Going into SandRidge Energy's (NYSE:SD) third-quarter report there were three areas I was watching most closely. I already took a closer look at SandRidge's solid Mississippian oil growth and its well costs and performance. The one area that I didn't look at in great detail was the company's update on its stacked pay potential. It's an important piece of SandRidge's future value, so let's dig a bit deeper into what the company had to say about it this past quarter.
As the following schematic shows, SandRidge has the potential to target several additional oil and gas producing zones in addition to its core Mississippian development.
This is important for several reasons. First, SandRidge already has the acreage leased meaning this represents added value to the company. In addition to that, in many cases the company already has existing infrastructure, so adding these new zones can be done with less capital, which boosts returns.
If the company can prove that these additional zones will be economical, it will increase the value of the company significantly. Basically, SandRidge is sitting on what could be a hidden asset. It's just now starting to discover the potential that was sitting right under its existing acreage.
Testing one, two, three
This past year SandRidge has tested several of these zones and the initial results are promising enough that the company is going to continue its work. For example, SandRidge has drilled four horizontal Chester wells this year, which have delivered 30-day initial production rates of 274 barrels of oil equivalent per day, or BOE/d. While that's slightly below the company's typical Mississippian well, it's encouraging enough to support additional Chester development next year.
Another encouraging development was a vertical appraisal well drilled into the Marmaton formation. That well produced a 30-day initial production rate of 496 BOE/d. A second delineation well confirmed that there's future development opportunities for the Marmaton formation.
Overall, SandRidge's results support the view that it has substantial future development opportunities from these additional zones. That said, the company still has a lot of work to do before this value will begin to be reflected in its share price.
One of the areas of concern is that its Woodford test program has been a flop so far. The company completed three wells of a nine well test and the results were bleak. Two of the wells delivered test oil rates of 68 and 37 barrels of oil per day while the third well only produced water. That said, SandRidge still sees potential from the Woodford as recent industry results from companies like Devon Energy (NYSE:DVN) suggest that there is significant hydrocarbons that can be produced from the Woodford.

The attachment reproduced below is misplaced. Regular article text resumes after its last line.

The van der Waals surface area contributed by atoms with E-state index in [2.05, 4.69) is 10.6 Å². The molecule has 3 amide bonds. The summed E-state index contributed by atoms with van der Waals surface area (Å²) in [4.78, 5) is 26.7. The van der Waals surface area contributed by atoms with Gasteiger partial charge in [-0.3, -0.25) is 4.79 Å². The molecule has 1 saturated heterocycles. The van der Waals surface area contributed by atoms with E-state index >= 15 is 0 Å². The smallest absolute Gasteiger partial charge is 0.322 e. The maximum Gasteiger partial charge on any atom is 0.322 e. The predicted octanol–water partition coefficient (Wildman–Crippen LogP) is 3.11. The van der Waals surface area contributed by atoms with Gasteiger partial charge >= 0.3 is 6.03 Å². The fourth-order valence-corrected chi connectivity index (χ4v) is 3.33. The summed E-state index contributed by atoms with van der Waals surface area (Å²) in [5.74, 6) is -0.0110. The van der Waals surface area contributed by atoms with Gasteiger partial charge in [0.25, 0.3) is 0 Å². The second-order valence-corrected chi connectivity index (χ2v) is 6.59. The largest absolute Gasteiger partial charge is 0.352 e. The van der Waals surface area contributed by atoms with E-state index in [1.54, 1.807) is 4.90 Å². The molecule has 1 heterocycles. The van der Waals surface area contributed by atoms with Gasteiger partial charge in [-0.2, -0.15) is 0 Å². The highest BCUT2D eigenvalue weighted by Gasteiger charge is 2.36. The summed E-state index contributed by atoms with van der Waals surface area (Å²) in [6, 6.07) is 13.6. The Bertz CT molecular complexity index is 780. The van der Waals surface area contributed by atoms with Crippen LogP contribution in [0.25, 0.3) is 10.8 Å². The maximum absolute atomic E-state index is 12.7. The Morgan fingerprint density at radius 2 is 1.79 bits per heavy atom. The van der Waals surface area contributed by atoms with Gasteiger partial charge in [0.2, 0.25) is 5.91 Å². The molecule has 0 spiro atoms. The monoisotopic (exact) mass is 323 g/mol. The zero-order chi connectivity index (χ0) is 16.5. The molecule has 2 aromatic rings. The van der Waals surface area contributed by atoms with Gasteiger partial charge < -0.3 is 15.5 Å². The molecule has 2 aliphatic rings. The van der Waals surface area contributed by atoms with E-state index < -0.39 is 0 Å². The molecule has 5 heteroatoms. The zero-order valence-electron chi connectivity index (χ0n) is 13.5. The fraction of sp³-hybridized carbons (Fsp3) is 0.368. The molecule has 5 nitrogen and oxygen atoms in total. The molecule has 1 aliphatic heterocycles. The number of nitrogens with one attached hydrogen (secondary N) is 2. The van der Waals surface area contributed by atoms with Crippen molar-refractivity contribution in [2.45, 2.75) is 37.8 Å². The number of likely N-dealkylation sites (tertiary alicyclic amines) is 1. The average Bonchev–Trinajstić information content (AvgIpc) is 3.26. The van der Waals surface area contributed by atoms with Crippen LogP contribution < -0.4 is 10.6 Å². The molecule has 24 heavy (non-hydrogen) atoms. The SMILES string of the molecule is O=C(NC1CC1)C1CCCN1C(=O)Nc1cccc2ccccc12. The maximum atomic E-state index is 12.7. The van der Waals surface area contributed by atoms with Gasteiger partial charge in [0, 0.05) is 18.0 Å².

As the following map details, two Devon Energy wells produced significant quantities of oil and both of those wells are located in close proximity to SandRidge's position.
Another company to watch is Marathon Oil (NYSE:MRO). Though its operating to the south of SandRidge's position it is targeting the Woodford, as well as the Mississippian and Marmaton plays. So, while the initial results from SandRidge's first three Woodford wells were lousy, results like those from Devon Energy as well as the push from other producers like Marathon Oil, support the belief that there is Woodford potential within SandRidge's acreage.
The investor takeaway
SandRidge's stacked pay potential is an area investors want to keep an eye on. Unlocking new areas of its existing acreage could add significant future value to the company as it proves that it can produce from these future zones. Early signs look promising, but again it's early so investors shouldn't read too much into initial results just yet.
Fool contributor Matt DiLallo owns shares of SandRidge Energy. Matt DiLallo has the following options: short January 2014 $6 puts on SandRidge Energy. The Motley Fool owns shares of Devon Energy. Try any of our Foolish newsletter services free for 30 days. We Fools may not all hold the same opinions, but we all believe that considering a diverse range of insights makes us better investors. The Motley Fool has a disclosure policy.